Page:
H_{0}: Animation will facilitate student’s performance equally when it is used for teaching different subjects.

H_{1}: Animation will not facilitate student’s performance equally when it is used for teaching different subjects.

6. Research Methodology

6.1. Research Design

The current study is undertaken using the experimental and observational method. In the experiment conducted, the students were divided into groups―experiment and control. In experimental group, animation instructional material used to teach the course. But in control group, traditional “chalk and talk” method was adopted. Performance of the students of in both the groups were compared.

Naturalistic observational technique was used to understand the behavioral patterns of students in the classroom. Students’ level of involvement in the study, difficulties faced while learning and their reaction to the teaching technique adopted was recorded and analyzed.

6.2. Sampling Procedure

In the current study cluster sampling technique was used. Students from two schools from Karnataka, a state of India were randomly selected for the study considering the diversity in the geographical area, educational standard, socio-economic condition and technological exposure of the primary school students. In the selected school, the experiment was conducted in the second, fourth and sixth standard. In each class, students were divided into two groups-control and experimental group, using simple random sampling technique.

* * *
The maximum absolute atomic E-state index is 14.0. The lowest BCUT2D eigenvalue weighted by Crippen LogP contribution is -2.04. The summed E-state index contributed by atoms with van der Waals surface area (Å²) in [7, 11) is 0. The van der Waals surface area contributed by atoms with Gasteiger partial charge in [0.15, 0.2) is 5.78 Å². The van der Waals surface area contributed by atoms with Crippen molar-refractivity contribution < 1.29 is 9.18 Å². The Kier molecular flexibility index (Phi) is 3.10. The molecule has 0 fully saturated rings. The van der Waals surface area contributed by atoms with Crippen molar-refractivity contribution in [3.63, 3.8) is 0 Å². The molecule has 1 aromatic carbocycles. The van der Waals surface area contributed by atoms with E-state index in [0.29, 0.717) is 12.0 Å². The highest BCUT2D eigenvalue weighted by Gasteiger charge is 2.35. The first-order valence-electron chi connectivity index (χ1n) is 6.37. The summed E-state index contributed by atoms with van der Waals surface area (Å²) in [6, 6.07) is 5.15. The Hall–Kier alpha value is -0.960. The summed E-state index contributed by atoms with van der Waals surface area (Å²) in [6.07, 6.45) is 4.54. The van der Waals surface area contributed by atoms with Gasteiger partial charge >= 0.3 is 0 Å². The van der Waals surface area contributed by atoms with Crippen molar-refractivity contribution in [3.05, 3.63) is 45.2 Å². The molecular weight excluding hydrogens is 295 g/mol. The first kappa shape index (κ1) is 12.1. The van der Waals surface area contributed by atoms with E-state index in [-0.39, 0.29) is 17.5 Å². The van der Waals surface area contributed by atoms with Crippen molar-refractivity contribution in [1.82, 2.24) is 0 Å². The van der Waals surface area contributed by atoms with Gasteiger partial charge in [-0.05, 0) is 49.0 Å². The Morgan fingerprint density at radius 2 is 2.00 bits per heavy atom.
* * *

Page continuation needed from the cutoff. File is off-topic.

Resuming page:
6.3. Data Collection Tools

For the experimental study, three different subjects were randomly selected-Mathematics Language (Kannada) and Science. The animated instructional material was collected on these subjects from the pool of animated instructional material prepared by Ajim Premji foundation which is approved by the Govt. of Karnataka and currently being used in primary schools of Karnataka. In the selected subjects a particular topic was identified for the study considering the syllabus of second, fourth and sixth standard students. While selecting the topic and finalizing the animation instructional material, two primary school teachers were consulted to make sure that the selected topics match the syllabus and standard of current primary school education. During the course of the experimental study, for every subject in every class, two question papers, one for pre-test and another one for post-test was prepared separately. While preparing the question paper, care has been taken to make sure that the selected topics are covered in animation content as well. In both, pre-test and post-test, the difficulty levels of questions were same.

A qualified primary school teacher has conducted classes in the selected schools. The teacher has conducted the class using charts, games and chalks and talk method, which is appropriate to the concerned subjects in the control group. And, the same subject and topics were covered with the help of animation in the experimental group. Throughout the study, a single teacher had handled the class in the schools to maintain uniformity in teaching method and instructional materials used, and to avoid the possible influence of extraneous factors in the study. In both, control and experimental group, 45 minutes were given for pre-test and post-test and 2 hours for teaching. The maximum marks in each exam students could gain were 20.

6.4. Data Analysis Methods